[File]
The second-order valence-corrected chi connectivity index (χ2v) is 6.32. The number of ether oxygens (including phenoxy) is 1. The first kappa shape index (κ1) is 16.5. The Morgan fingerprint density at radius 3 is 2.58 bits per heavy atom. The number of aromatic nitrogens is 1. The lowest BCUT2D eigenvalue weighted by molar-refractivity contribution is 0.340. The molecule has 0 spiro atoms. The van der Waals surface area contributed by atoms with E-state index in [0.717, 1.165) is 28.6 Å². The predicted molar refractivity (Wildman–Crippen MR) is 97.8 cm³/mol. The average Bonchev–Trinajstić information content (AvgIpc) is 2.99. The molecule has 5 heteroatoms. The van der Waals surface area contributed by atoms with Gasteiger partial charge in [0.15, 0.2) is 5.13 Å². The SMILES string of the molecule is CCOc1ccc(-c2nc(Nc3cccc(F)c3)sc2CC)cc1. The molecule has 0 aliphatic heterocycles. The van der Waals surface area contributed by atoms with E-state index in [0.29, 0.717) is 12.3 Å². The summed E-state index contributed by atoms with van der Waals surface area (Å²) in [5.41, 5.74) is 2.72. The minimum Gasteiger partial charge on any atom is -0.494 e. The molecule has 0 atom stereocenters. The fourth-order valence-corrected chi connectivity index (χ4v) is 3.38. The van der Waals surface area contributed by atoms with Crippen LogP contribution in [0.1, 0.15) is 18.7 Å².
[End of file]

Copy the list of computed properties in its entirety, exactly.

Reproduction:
The second-order valence-corrected chi connectivity index (χ2v) is 6.32. The number of ether oxygens (including phenoxy) is 1. The first kappa shape index (κ1) is 16.5. The Morgan fingerprint density at radius 3 is 2.58 bits per heavy atom. The number of aromatic nitrogens is 1. The lowest BCUT2D eigenvalue weighted by molar-refractivity contribution is 0.340. The molecule has 0 spiro atoms. The van der Waals surface area contributed by atoms with E-state index in [0.717, 1.165) is 28.6 Å². The predicted molar refractivity (Wildman–Crippen MR) is 97.8 cm³/mol. The average Bonchev–Trinajstić information content (AvgIpc) is 2.99. The molecule has 5 heteroatoms. The van der Waals surface area contributed by atoms with Gasteiger partial charge in [0.15, 0.2) is 5.13 Å². The SMILES string of the molecule is CCOc1ccc(-c2nc(Nc3cccc(F)c3)sc2CC)cc1. The molecule has 0 aliphatic heterocycles. The van der Waals surface area contributed by atoms with E-state index in [0.29, 0.717) is 12.3 Å². The summed E-state index contributed by atoms with van der Waals surface area (Å²) in [5.41, 5.74) is 2.72. The minimum Gasteiger partial charge on any atom is -0.494 e. The molecule has 0 atom stereocenters. The fourth-order valence-corrected chi connectivity index (χ4v) is 3.38. The van der Waals surface area contributed by atoms with Crippen LogP contribution in [0.1, 0.15) is 18.7 Å².